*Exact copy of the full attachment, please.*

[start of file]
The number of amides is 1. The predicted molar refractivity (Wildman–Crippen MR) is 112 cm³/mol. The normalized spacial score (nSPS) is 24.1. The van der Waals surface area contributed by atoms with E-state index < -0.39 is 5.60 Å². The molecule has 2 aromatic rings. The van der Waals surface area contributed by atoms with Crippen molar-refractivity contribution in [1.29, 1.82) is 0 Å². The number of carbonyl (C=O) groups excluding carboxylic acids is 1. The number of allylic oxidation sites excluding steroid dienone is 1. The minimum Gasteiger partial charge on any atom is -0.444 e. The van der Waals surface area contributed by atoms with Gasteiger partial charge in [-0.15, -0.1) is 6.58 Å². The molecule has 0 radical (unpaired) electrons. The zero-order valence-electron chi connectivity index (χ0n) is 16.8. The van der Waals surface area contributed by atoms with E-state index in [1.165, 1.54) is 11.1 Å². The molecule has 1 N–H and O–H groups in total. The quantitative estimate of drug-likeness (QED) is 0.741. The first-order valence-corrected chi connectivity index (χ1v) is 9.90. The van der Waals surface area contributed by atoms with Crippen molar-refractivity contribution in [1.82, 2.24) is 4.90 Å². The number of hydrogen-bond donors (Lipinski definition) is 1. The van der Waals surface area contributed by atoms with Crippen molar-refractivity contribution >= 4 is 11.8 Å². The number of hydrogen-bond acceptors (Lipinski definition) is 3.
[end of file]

The number of amides is 1. The predicted molar refractivity (Wildman–Crippen MR) is 112 cm³/mol. The normalized spacial score (nSPS) is 24.1. The van der Waals surface area contributed by atoms with E-state index < -0.39 is 5.60 Å². The molecule has 2 aromatic rings. The van der Waals surface area contributed by atoms with Crippen molar-refractivity contribution in [1.29, 1.82) is 0 Å². The number of carbonyl (C=O) groups excluding carboxylic acids is 1. The number of allylic oxidation sites excluding steroid dienone is 1. The minimum Gasteiger partial charge on any atom is -0.444 e. The van der Waals surface area contributed by atoms with Gasteiger partial charge in [-0.15, -0.1) is 6.58 Å². The molecule has 0 radical (unpaired) electrons. The zero-order valence-electron chi connectivity index (χ0n) is 16.8. The van der Waals surface area contributed by atoms with E-state index in [1.165, 1.54) is 11.1 Å². The molecule has 1 N–H and O–H groups in total. The quantitative estimate of drug-likeness (QED) is 0.741. The first-order valence-corrected chi connectivity index (χ1v) is 9.90. The van der Waals surface area contributed by atoms with Crippen molar-refractivity contribution in [1.82, 2.24) is 4.90 Å². The number of hydrogen-bond donors (Lipinski definition) is 1. The van der Waals surface area contributed by atoms with Crippen molar-refractivity contribution >= 4 is 11.8 Å². The number of hydrogen-bond acceptors (Lipinski definition) is 3.